As with most Shakespearean tragic heroes, there is no clear cut answer to this question, so a critic (or student) must make a decision where she/he will go with the argument.
To say that Macbeth is not an Aristotelian hero shortchanges a complete analysis of the character and the play. There syands a strong argument that Macbeth does follow Artstotle's criteria for a tragic hero. The hero must be of noble stature in some way, like a primce, king, or, yes, great military hero and powerful thane. The hero should also not be perfect, thus, the "tragic flaw" inherent in his character - and we see this is Macbeth's ambition right from the start when Duncan names his son Malcolm as heir to the throne: "That is a step / On which I must fall down or else o'erleap, / For in my way it lies" (1.4.55-57). This ambition blinds him from the Weird Sisters temptation to ruin his soul by suggesting that he would be King, and, as Banquo reminds Macbeth, that the "instruments of darkness tell us truths / [...] to betray's / In deepest consequence" (1.3.136-38).
Aristotle suggests the following formula for the tragic hero - that, from his tragic flaw, he makes what's translated as an "error in judgment" that leads to unintended consequences, downfall, and death. Macbeth, like all tragic heroes, is blinded by hubris, he cannot initially see (nor does he care to consider) the possible consequences of his mudering of Duncan. He fulfills the applicable definitions of "hubris" - both the more modern "exhibition of pride or disregard for basic moral law," and the more classic Greek, "actions taken in order to shame the victim, thereby making oneself seem superior." (Think about the report of how Macbeth defeated Scotland's enemies). These consequences ensue immediately after Duncan's murder when Macbeth kills the King's guards (tpo cover up his crime) and when Malcolm and Donalbain leave Scotland, both suspicious of their father's death.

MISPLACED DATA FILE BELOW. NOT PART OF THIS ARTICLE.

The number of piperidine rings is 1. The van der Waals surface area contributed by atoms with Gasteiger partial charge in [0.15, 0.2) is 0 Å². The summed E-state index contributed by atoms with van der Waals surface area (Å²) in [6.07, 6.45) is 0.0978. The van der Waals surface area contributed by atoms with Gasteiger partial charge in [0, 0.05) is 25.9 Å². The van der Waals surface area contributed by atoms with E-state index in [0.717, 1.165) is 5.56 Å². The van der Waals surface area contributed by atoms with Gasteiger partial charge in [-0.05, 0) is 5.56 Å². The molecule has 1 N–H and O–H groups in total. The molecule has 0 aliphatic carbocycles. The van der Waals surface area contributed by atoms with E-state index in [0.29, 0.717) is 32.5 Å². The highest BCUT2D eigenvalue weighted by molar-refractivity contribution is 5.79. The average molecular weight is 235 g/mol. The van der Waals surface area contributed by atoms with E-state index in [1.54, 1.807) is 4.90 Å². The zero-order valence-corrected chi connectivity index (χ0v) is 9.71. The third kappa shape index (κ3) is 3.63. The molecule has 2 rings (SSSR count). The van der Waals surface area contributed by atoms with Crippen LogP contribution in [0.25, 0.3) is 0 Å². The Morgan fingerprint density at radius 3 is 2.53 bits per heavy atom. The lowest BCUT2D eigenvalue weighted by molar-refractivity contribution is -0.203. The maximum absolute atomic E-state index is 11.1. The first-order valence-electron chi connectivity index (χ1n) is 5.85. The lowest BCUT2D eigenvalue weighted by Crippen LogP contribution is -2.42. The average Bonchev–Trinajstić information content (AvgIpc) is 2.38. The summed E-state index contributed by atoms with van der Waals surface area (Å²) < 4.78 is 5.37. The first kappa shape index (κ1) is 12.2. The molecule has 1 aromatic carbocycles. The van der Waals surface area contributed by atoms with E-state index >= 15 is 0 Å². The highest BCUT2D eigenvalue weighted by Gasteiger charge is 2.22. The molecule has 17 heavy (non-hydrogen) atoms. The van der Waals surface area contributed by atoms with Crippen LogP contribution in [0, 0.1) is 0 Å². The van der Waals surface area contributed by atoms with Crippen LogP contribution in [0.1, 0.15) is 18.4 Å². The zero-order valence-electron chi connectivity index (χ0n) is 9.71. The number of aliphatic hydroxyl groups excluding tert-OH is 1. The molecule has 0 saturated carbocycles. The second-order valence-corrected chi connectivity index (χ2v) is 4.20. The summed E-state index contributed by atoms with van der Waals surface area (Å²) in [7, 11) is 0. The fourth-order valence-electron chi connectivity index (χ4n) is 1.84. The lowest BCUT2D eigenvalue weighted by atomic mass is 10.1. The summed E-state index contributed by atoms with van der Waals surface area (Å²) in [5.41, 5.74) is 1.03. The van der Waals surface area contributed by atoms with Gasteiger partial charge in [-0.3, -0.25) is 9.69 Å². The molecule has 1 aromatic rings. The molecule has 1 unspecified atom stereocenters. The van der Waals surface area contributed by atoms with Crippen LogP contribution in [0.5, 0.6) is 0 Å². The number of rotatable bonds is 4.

Aristotle also suggests that the tragic hero, before his death, faces an "anagnorisis," or "the point in the plot [...] at which the protagonist recognizes his [...] true identity or discovers the true nature of his or her own situation" (http://www.merriam-webster.com/dictionary/anagnorisis). This is NOT an admittance of a mistake - it is merely a recognition of his true situation. For Macbeth, it's not until Macduff enters and tells Macbeth that "Macduff was from his mother's womb / Untimely ripped" (5.8.19-20). We know how it ends.
Thus, a strong argument can be made that Macbeth does follow Aristotle's formula for a tragic hero. Some critics will argue that Macbeth stands as a near-perfect tragic hero according to Aristotle's criteria. All tragic heroes are influenced by something (in this case, the Weird Sisters and Lady Macbeth) - but, ultimately, the tragic hero makes the decision and commits the act that brings about his downfall. It is Macbeth who goes into that room and kills Duncan, and the unintended consequences directly follow.
If this is true, which seems to be so. Im going to have to reformulate my essay, great. Thanks alot for the hlep though. im not sure if some of the info you provided will even be valid with my teacher as he will be wondering how i came to know such things.
Also, after reading your response twice i cant help and get the feeling that this question all together isnt that valid. You clearly proved the Macbeth is not a tragedy according to Aristotles yet could we consider the Elizabethan definition a classic? Which would in turn mean that the questioned i posed was somewhat false because Macbeth is a tragedy according to some definitions, but not all.